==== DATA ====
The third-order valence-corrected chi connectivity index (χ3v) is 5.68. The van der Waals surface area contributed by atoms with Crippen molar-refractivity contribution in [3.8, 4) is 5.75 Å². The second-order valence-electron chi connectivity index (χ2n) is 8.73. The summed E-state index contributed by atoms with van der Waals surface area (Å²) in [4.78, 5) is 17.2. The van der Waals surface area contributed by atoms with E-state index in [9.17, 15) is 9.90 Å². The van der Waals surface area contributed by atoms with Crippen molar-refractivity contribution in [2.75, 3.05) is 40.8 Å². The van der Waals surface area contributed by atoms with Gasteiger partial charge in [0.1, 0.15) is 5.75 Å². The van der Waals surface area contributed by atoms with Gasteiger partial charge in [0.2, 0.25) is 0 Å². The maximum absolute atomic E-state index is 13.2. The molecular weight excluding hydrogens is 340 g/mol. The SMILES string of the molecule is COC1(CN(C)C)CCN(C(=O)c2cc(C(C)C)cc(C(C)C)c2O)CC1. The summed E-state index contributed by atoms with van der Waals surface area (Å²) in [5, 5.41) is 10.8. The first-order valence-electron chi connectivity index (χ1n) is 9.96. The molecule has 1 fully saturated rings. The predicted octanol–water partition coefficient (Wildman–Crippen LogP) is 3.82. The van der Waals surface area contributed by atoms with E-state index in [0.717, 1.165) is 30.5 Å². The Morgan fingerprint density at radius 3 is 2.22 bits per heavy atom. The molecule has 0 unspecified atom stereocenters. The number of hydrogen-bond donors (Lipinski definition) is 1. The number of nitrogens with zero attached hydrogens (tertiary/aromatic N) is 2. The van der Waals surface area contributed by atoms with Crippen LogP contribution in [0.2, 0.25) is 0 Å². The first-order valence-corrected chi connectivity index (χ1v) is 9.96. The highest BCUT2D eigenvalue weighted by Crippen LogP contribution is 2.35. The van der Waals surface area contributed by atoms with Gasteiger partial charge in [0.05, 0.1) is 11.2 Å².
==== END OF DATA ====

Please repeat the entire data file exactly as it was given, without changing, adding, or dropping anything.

The third-order valence-corrected chi connectivity index (χ3v) is 5.68. The van der Waals surface area contributed by atoms with Crippen molar-refractivity contribution in [3.8, 4) is 5.75 Å². The second-order valence-electron chi connectivity index (χ2n) is 8.73. The summed E-state index contributed by atoms with van der Waals surface area (Å²) in [4.78, 5) is 17.2. The van der Waals surface area contributed by atoms with E-state index in [9.17, 15) is 9.90 Å². The van der Waals surface area contributed by atoms with Crippen molar-refractivity contribution in [2.75, 3.05) is 40.8 Å². The van der Waals surface area contributed by atoms with Gasteiger partial charge in [0.1, 0.15) is 5.75 Å². The van der Waals surface area contributed by atoms with Gasteiger partial charge in [0.2, 0.25) is 0 Å². The maximum absolute atomic E-state index is 13.2. The molecular weight excluding hydrogens is 340 g/mol. The SMILES string of the molecule is COC1(CN(C)C)CCN(C(=O)c2cc(C(C)C)cc(C(C)C)c2O)CC1. The summed E-state index contributed by atoms with van der Waals surface area (Å²) in [5, 5.41) is 10.8. The first-order valence-electron chi connectivity index (χ1n) is 9.96. The molecule has 1 fully saturated rings. The predicted octanol–water partition coefficient (Wildman–Crippen LogP) is 3.82. The van der Waals surface area contributed by atoms with E-state index in [0.717, 1.165) is 30.5 Å². The Morgan fingerprint density at radius 3 is 2.22 bits per heavy atom. The molecule has 0 unspecified atom stereocenters. The number of hydrogen-bond donors (Lipinski definition) is 1. The number of nitrogens with zero attached hydrogens (tertiary/aromatic N) is 2. The van der Waals surface area contributed by atoms with Crippen LogP contribution in [0.2, 0.25) is 0 Å². The first-order valence-corrected chi connectivity index (χ1v) is 9.96. The highest BCUT2D eigenvalue weighted by Crippen LogP contribution is 2.35. The van der Waals surface area contributed by atoms with Gasteiger partial charge in [0.05, 0.1) is 11.2 Å².